Corrigendum to “Dystonia and dopamine: From phenomenology to pathophysiology” (Progress in Neurobiology (2019) 182, (S0301008219301029), (10.1016/j.pneurobio.2019.101678))

Bastien Ribot, Jérome Aupy, Marie Vidailhet, Joachim Mazère, Antonio Pisani, Erwan Bezard, Dominique Guehl, Pierre Burbaud

Research output: Contribution to journalComment/debate


An attentive reader pointed out several remarks we wish to answer. 1. The paper by Ruiz et cited as a TOR1A knock-in, whereas in fact it is a THAP1 knock-in. The authors regret this error. Consequently, the paragraph citing this reference (P. 29, line 13) might be shifted to P.30 line 19 (paragraph concerning the pathophysiology of THAP1 dystonia). 2. The regulatory relationship between THAP1 and TOR1A described in a 2010 paper using an in vitro system is now widely believed to be an in vitro artifact. Although binding of THAP1 to TOR1A regulatory regions was also shown, nobody has been able to show any regulation in vivo in any system. We have no specific comment on this point which falls beyond our competencies. 3. There is an extensive literature demonstrating a deficit in dopamine release in mouse models of genetic dystonia which is not considered in this review, and is highly relevant to any hypothesis regarding the role of dopamine in dystonia. We agree that some experimental data in rodents, might provide arguments supporting a reduced production of dopamine in DYT1 dystonia (Baclioglu et al., 2007; Song et al., 2012). However, the situation in humans is less clear. Positron emission tomography studies with the radioligand [C11]raclopride (RAC), found a bilateral decrease in the RAC binding potential (BP) in focal dystonia (Simonyan et al., 2013; Berman et al., 2013) but not in DYT1 dystonia and the binding of the RAC remains an indirect approach for studying the release of dopamine. Moreover, there is little post-mortem evidence supporting specific cellular morphologic changes in DYT1 dystonia at the light microscopic level in human tissue, including neurons in the substantia nigra pars compacta (Pratt et al., 2016). In order to take into account remarks of this reader, the connection between DA neurons and iSPN or dSPN in Fig. 4C could have been represented with a thinner line than in the diagram illustrating the normal situation (Fig. 4A). The authors would like to apologise for any inconvenience caused.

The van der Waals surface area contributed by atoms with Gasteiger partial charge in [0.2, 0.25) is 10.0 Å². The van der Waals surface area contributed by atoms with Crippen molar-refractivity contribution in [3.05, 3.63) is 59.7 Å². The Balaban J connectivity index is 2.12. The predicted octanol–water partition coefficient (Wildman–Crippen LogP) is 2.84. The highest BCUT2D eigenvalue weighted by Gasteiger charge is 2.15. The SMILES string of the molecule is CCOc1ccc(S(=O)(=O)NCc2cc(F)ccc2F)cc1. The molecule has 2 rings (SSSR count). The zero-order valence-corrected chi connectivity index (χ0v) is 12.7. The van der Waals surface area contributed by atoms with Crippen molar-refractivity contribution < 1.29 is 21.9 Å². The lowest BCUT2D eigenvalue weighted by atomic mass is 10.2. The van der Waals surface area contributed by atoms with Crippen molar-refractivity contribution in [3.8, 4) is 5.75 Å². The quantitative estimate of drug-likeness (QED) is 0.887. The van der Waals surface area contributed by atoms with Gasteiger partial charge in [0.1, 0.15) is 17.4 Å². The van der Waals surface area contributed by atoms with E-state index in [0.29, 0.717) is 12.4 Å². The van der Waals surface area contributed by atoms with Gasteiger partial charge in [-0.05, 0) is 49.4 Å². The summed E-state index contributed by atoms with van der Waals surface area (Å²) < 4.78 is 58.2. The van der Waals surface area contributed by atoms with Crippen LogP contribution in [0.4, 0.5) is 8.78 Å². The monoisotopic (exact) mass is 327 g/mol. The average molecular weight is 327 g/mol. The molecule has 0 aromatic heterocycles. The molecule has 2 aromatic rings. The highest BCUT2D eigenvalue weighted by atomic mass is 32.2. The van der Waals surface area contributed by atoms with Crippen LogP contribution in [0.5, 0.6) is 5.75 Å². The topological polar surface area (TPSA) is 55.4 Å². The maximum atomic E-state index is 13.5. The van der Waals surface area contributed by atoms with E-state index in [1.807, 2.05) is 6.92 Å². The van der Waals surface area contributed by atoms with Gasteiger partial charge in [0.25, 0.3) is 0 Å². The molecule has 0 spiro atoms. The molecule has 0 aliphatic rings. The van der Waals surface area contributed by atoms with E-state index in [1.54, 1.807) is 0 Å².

Original languageEnglish
Article number101745
JournalProgress in Neurobiology
Publication statusAccepted/In press - Jan 1 2020

ASJC Scopus subject areas

  • Neuroscience(all)

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